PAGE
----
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Joint press release

Massive aid effort contains growth of malnutrition in Darfur

KHARTOUM, 19 October 2006 – Despite the deteriorating security situation in Darfur, a new United Nations assessment has found that overall malnutrition levels have mostly stabilized in 2006 and food insecurity has improved slightly thanks to a stronger international response to the suffering in Sudan’s war-torn west. Crude mortality dropped for the third year running, but insecurity and lack of access to many Darfurians continued to cloud the aid picture.

The assessment also found that while the malnutrition rate among children under five rose slightly, from 11.9 per cent last year to 13.1 per cent this year, hovering just beneath the emergency threshold of 15 per cent, they remained significantly below the 2004 malnutrition rates in Darfur which stood at 21.8 per cent.

UN humanitarian agencies and non-governmental organizations have been able to deliver life-saving services including food aid, clean water, health services and agricultural assistance. However, the condition of those in greatest need remains very precarious.

Preliminary results of the joint assessment by the United Nations Food and Agriculture Organization, UNICEF and the World Food Programme found that 70 per cent of war-affected Darfurians were food insecure, slightly down from 74 per cent last year. While the remaining 30 per cent of this year’s war-affected people required some form of assistance, they had more diverse diets, spent less than 50 per cent of their income on food and relied less on food aid.

But the UN agencies cautioned that the continued flow of aid is under threat because of escalating violence, which is restricting access to war and drought-affected people, exacerbating the already fragile situation.

Approximately 60 per cent of highly food insecure households mentioned insecurity as the main barrier to cultivating their land, raising livestock and taking part in other income-generating activities.

The assessment also showed that the per centage of people with adequate access to food among those living in displacement camps had actually dropped from 36 per cent in 2005 to just 14 per cent in 2006.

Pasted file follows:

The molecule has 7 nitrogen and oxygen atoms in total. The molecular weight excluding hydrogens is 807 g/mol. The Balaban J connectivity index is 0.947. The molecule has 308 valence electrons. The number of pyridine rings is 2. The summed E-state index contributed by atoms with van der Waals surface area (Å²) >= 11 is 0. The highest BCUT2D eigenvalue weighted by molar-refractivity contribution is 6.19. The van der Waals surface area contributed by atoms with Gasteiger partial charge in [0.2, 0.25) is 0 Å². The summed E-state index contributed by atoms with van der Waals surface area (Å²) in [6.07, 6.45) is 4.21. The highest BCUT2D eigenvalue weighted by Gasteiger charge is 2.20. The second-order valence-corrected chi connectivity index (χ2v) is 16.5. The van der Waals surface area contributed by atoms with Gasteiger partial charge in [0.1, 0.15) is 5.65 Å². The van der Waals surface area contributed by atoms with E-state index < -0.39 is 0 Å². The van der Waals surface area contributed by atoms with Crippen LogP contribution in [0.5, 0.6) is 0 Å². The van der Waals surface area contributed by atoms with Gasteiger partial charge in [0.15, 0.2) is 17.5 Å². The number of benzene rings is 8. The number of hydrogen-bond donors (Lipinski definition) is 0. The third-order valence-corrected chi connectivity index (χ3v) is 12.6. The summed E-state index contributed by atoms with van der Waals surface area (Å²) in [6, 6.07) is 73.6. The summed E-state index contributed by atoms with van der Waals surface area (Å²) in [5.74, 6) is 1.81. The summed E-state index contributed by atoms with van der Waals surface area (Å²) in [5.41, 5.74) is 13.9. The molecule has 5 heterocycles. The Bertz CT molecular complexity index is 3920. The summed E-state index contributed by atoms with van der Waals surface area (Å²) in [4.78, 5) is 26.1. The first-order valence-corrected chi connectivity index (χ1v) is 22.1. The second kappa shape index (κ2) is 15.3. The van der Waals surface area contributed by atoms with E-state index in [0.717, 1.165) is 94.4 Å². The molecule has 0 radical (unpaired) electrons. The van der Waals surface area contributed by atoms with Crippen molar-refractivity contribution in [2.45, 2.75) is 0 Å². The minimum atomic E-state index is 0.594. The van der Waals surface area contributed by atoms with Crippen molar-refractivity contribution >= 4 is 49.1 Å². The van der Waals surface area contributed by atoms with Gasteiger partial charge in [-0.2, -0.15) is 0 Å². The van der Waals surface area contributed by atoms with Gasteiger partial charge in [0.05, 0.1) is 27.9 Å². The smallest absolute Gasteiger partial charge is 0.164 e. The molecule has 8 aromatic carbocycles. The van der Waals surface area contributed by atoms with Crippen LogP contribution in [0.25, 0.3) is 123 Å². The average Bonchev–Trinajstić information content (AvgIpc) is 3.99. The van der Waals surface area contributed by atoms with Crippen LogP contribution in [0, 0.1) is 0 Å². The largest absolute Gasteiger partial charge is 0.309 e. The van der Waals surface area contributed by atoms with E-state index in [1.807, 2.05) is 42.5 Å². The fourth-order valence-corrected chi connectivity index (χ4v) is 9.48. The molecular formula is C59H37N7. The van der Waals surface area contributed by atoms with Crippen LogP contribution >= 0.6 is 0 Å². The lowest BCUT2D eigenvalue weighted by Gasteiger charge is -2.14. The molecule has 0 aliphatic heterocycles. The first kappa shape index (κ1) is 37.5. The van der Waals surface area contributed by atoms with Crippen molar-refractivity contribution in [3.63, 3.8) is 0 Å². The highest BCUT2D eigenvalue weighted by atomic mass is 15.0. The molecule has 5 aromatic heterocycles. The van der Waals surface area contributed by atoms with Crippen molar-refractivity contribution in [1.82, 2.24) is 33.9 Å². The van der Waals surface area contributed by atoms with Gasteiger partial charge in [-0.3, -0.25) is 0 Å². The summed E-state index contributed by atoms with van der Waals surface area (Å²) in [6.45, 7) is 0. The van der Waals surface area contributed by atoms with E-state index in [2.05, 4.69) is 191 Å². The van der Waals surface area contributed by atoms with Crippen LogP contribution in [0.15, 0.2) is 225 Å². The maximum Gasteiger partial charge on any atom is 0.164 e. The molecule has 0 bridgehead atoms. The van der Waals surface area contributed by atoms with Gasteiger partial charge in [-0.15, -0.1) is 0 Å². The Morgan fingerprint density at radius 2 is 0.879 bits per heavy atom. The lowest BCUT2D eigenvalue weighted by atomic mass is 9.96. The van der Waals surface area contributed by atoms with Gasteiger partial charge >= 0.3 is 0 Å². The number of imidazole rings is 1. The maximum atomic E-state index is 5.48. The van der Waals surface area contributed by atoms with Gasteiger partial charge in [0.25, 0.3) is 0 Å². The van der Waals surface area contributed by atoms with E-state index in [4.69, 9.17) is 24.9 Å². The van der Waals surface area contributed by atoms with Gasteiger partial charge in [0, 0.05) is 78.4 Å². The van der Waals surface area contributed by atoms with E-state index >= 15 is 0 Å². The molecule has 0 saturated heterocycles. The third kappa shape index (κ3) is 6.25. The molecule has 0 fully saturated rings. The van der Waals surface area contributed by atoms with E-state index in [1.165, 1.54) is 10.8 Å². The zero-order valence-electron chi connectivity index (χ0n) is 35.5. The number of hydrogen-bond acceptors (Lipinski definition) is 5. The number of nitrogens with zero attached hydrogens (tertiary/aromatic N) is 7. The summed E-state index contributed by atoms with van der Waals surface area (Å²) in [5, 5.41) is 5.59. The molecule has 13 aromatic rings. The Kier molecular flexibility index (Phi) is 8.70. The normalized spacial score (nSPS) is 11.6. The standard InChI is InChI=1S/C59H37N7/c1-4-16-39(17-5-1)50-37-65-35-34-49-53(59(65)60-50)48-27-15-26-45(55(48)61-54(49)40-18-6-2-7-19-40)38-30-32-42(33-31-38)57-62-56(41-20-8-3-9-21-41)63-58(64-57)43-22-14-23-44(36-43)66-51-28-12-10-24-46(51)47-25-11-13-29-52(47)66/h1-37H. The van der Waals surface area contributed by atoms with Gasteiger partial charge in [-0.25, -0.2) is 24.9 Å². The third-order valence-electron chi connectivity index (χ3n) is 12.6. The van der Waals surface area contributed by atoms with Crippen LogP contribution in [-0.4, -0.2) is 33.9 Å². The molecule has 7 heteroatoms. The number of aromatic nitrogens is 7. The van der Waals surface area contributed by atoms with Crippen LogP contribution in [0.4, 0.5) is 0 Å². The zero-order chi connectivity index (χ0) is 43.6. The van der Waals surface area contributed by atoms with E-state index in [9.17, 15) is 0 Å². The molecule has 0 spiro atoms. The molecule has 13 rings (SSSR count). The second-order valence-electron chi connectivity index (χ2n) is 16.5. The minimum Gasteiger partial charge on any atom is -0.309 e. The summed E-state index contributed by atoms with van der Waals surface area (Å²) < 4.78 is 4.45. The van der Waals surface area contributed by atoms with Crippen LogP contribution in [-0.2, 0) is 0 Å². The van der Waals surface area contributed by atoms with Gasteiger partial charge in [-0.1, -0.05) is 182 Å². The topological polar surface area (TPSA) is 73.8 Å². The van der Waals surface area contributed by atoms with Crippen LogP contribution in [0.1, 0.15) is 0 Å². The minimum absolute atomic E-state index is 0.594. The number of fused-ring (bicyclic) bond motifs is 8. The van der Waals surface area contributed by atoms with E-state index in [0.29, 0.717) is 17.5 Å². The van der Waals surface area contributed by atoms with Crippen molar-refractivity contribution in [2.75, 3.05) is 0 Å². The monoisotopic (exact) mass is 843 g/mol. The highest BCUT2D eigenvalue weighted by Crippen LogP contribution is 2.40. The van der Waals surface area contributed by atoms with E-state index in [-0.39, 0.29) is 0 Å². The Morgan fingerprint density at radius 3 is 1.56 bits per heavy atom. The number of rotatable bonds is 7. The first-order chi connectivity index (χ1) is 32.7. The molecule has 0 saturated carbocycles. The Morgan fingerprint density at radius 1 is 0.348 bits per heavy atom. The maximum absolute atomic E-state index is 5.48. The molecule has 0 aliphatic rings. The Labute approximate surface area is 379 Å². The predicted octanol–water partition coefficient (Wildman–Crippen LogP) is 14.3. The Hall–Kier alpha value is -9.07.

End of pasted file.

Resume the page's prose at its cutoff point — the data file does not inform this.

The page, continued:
Furthermore, the number of families who said they could reach feeding centres for malnourished children had halved as the result of deteriorating security and because some feeding centres closed after malnutrition figures improved last year

The assessment, which sampled households from the 3.7 million people receiving aid, out of the total 6 million people in Darfur, pointed out some progress. But due to insecurity and bad weather, the assessment teams were unable to reach some critical areas where aid has not been received for several months.

Access to clean water rose from 63 per cent to 72 per cent, vital to reducing disease and mortality caused by contaminated drinking water. Also, the food security of the resident community has improved slightly across Darfur, and the assessment found a direct connection between food security and people’s ability to cultivate and generate income.

In North Darfur, where the majority of those covered by the assessment were residents, food security has improved despite humanitarian access problems in recent months. But in South and West Darfur, food security declined because of comparatively higher numbers of displaced people living in camps, the majority who cannot cultivate.

Across Darfur, 51 per cent of families cultivated their land this year, the same number as last year. State by state, households cultivated 59 per cent in North Darfur, 48 per cent in South Darfur and 46 per cent in West Darfur. Beside insecurity, Darfurians said water shortages, lack of tools, pests, weeds, crop disease and shortage of seeds prevented them from cultivating more.

The sale of agriculture production was the main source of income for just 20 per cent of people in Darfur, while wage labour mostly in agriculture was the main income source for 37 per cent.

The assessment was conducted in September and sampled 2,200 households across 89 locations in the three states of Darfur. It found that 22 per cent of households were female-headed and that 53 per cent of household heads were illiterate.


For 60 years UNICEF has been the world’s leader for children, working on the ground in 156 countries and territories to help children survive and thrive, from early childhood through adolescence.  The world’s largest provider of vaccines for developing countries, UNICEF supports child health and nutrition, good water and sanitation, quality basic education for all boys and girls, and the protection of children from violence, exploitation, and AIDS.  UNICEF is funded entirely by the voluntary contributions of individuals, businesses, foundations and governments.

For more information, please contact:
Edward Carwardine, UNICEF Sudan, Tel: +249 (0)183 471835, Mob: +249 (0)912 177291,
Michael Bociurkiw, UNICEF Geneva, + 41 79 216 9401,
Simon Crittle, WFP Sudan, Tel: +249 (0)183 248001 ext. 2142, Mob: +249 (0)912 167293,
Brenda Barton, WFP Rome, Tel: +39 06 65132602, Mob: +39 347 258 2217,
Marc Abdala, FAO Sudan, +249 (0)183 779367/68,
Luca Russo, FAO Rome, +39 06570 Ext. 53511,




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